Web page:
"Japan-ness. Architecture et urbanisme au Japon depuis 1945" (2017-18)
Japan-ness. Architecture et urbanisme au Japon depuis 1945
Japan-ness. Architecture and urbanism in Japan since 1945
ジャパン-ネス Japan-ness 1945年以降の日本の建築と都市計画
- 《[az/a’z’]》 2017, Inkjet Print, 6000×4000 mm, Co-production with the Centre Pompidou-Metz
- 《Scatter》 2017, Video, FHD(1920×1080), 4' 20", SILENT
- 《layered》 2016, Video, FHD(1920×1080), 1' 30", SIRENT
《[az/a'z']》 based on "astigmatism.jpeg".
《Scatter》 based on "Blue Scatter".
《layered》 based on "layered/repeated"
(exhibited in Period 6th, "Overexposed architecture, images and narratives (1995 to the present day)")
Schedule: 2017.09.09 - 2018.01.08
Venue: Centre Pompidou-Metz (Metz, France)
Co-organized: Japan Foundation, Centre Pompidou-Metz
Frédéric Migayrou, Deputy Director of Centre Pompidou – National Museum of Modern Art, Paris, and Head Curator of the Architecture Department
Yuki Yoshikawa, Research and Exhibition Officer, Centre Pompidou-Metz, Associate Curator
(quote from Japan-ness. Architecture and urbanism in Japan since 1945 | Centre Pompidou Metz)
According to the architect Arata Isozaki, Japanese architecture sets itself apart by the immutability of certain values and by an identity that architects have constantly reinterpreted over the centuries. He characterises this distinctiveness, the common theme of the exhibition, with the expression “Japan-ness”.
Visitors are immersed in an organic city designed by Sou Fujimoto and move through the cyclical history of Japanese architecture, from the destruction of the atomic bombs in Hiroshima and Nagasaki in 1945, to its most recent expressions.
Following a chronological path, from 1945 to the present day, the exhibition is divided into six periods:
- Destruction and rebirth (1945);
- Cities and land (1945-1955);
- The emergence of Japanese architecture (1955- 1965);
- Metabolism, Osaka 1970 and the « new vision » (1965-1975);
- The disappearance of architecture (1975 -1995);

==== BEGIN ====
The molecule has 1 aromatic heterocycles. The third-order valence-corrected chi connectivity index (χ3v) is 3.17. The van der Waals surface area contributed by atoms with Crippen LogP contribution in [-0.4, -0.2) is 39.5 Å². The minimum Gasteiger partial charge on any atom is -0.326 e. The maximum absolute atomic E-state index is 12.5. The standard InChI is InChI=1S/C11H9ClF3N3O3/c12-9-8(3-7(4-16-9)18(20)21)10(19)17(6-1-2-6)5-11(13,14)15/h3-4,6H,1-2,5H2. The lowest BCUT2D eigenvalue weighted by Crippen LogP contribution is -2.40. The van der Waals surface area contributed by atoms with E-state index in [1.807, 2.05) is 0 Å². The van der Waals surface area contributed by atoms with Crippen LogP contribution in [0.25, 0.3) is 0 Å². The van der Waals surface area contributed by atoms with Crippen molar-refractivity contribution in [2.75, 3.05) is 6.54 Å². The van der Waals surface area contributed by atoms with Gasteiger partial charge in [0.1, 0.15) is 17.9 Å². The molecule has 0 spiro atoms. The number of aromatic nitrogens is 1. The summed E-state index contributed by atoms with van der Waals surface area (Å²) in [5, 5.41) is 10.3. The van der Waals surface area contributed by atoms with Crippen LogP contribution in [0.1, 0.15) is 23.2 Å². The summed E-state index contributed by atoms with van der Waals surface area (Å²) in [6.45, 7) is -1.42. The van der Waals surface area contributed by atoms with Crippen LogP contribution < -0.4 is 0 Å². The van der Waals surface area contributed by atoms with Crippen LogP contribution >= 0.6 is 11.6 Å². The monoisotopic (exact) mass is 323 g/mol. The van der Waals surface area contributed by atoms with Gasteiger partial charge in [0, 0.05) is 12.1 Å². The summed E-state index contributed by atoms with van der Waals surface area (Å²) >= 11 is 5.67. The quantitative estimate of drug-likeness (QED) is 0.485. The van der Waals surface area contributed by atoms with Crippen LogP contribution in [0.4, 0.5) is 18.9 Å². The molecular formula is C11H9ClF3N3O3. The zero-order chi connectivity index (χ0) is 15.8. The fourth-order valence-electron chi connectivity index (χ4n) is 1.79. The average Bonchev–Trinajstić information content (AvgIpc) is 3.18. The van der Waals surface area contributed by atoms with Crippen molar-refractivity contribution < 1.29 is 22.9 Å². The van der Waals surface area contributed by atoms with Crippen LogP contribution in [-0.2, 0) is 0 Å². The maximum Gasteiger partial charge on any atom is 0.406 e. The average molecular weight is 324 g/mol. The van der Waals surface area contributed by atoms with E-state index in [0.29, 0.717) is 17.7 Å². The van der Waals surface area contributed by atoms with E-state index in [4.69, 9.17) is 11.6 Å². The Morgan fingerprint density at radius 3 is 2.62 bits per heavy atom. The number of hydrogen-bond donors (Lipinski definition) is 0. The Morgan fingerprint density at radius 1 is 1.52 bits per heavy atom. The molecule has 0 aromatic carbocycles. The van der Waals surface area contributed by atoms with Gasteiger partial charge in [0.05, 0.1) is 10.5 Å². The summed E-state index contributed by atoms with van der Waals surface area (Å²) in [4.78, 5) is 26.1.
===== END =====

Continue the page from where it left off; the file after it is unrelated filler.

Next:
- Overexposed architecture, images and narratives (1995 to the present day).
From the 1950s, a new vision of the city and land took shape influenced by Le Corbusier’s international modernist architecture in particular. With Arata Isozaki and Kenzo Tange, a new Japanese architecture marked by the use of concrete emerged between 1955 and 1965. The Osaka universal exposition in 1970 signalled a decisive turning point with the emergence of trends such as “Metabolism” and “New Vision”, represented by Kisho Kurokawa, Yutaka Murata and Kazumasa Yamashita, who used innovative materials, forms and technologies
In the 1980s and 1990s, a generation of influential architects appeared on the international scene. Toyo Ito, Tadao Ando, Shin Takamatsu, Itsuko Hasegawa and Kazuo Shinohara developed “disappearing architecture”, marked by the simplification of forms, the use of metal and experimentation with the individual home. The disaster of the Kobe earthquake in 1995 prompted reflection on emergency architecture.
For some years now, a new generation of architects, recognised with the most prestigious awards, has been working towards an architecture of transparency and a narrative architecture. Shigeru Ban, Kengo Kuma, SANAA and even Sou Fujimoto now embody this drive.
The exhibition is based on Centre Pompidou collection, enriched with works and models from architects’ studios, designers, Japanese museums and private collections. This body of works, exhibited for the first time on this scale in Europe, provides a better understanding of the profusion and richness of Japanese architecture and urban design.
(about my work "Scatter", quote from Exhibition Press Release(PDF:6.9MB) ,p.12-13, emphasis added)
OVEREXPOSED ARCHITECTURE, IMAGES AND NARRATIVES (1995 TO THE PRESENT DAY)
The last section of the exhibition highlights thegeneration of Japanese architects who emerged in the early 2000s, widely recognized internationally through SANAA (Kazuyo Sejima and Ryue Nishizawa), Kengo Kuma and Shigeru Ban Studios, followed nowadays by Junya Ishigami and Sou Fujimoto. More broadly, the exhibition endeavours, through more than a hundred projects, to recreate the richness of creativity driven by many architects across the regions and cities of the country.
The Blue Scatter[sic] video by Kazuma Harada, illustrates this fragmentary vision and the characteristic experiments of Japanese cities through myriad continuously reconstructing images.The photographs of Naoya Hatakeyama also extend the experience of constantly evolving urban life.
See Also [External Link]
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